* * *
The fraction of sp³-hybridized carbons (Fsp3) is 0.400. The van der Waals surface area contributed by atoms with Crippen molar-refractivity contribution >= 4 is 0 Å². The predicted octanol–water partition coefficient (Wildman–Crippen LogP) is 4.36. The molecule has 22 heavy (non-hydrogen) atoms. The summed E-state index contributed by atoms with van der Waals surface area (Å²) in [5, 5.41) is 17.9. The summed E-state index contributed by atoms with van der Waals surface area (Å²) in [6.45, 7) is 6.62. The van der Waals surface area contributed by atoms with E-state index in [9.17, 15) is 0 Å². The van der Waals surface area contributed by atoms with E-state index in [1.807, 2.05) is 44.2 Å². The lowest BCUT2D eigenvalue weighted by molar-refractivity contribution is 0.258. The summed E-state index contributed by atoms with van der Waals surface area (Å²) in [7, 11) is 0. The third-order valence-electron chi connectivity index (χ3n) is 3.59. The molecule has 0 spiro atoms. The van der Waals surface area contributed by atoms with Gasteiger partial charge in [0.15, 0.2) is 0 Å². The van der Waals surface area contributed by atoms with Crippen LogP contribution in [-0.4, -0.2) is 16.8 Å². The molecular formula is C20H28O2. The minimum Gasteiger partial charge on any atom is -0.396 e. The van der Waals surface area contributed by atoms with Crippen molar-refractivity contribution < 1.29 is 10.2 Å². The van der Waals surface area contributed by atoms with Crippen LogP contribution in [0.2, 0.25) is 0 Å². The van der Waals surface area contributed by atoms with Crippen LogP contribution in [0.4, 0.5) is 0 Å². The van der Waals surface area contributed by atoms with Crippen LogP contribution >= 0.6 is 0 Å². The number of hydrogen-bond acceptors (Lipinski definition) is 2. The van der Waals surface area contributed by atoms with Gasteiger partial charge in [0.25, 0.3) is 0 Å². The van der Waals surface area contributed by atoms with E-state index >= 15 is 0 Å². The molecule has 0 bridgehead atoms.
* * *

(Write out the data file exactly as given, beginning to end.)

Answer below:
The fraction of sp³-hybridized carbons (Fsp3) is 0.400. The van der Waals surface area contributed by atoms with Crippen molar-refractivity contribution >= 4 is 0 Å². The predicted octanol–water partition coefficient (Wildman–Crippen LogP) is 4.36. The molecule has 22 heavy (non-hydrogen) atoms. The summed E-state index contributed by atoms with van der Waals surface area (Å²) in [5, 5.41) is 17.9. The summed E-state index contributed by atoms with van der Waals surface area (Å²) in [6.45, 7) is 6.62. The van der Waals surface area contributed by atoms with E-state index in [9.17, 15) is 0 Å². The van der Waals surface area contributed by atoms with E-state index in [1.807, 2.05) is 44.2 Å². The lowest BCUT2D eigenvalue weighted by molar-refractivity contribution is 0.258. The summed E-state index contributed by atoms with van der Waals surface area (Å²) in [7, 11) is 0. The third-order valence-electron chi connectivity index (χ3n) is 3.59. The molecule has 0 spiro atoms. The van der Waals surface area contributed by atoms with Gasteiger partial charge in [0.15, 0.2) is 0 Å². The van der Waals surface area contributed by atoms with Crippen LogP contribution in [-0.4, -0.2) is 16.8 Å². The molecular formula is C20H28O2. The minimum Gasteiger partial charge on any atom is -0.396 e. The van der Waals surface area contributed by atoms with Crippen molar-refractivity contribution < 1.29 is 10.2 Å². The van der Waals surface area contributed by atoms with Crippen LogP contribution in [0.2, 0.25) is 0 Å². The van der Waals surface area contributed by atoms with Crippen LogP contribution in [0.4, 0.5) is 0 Å². The van der Waals surface area contributed by atoms with Crippen LogP contribution >= 0.6 is 0 Å². The number of hydrogen-bond acceptors (Lipinski definition) is 2. The van der Waals surface area contributed by atoms with Gasteiger partial charge in [0.25, 0.3) is 0 Å². The van der Waals surface area contributed by atoms with E-state index >= 15 is 0 Å². The molecule has 0 bridgehead atoms.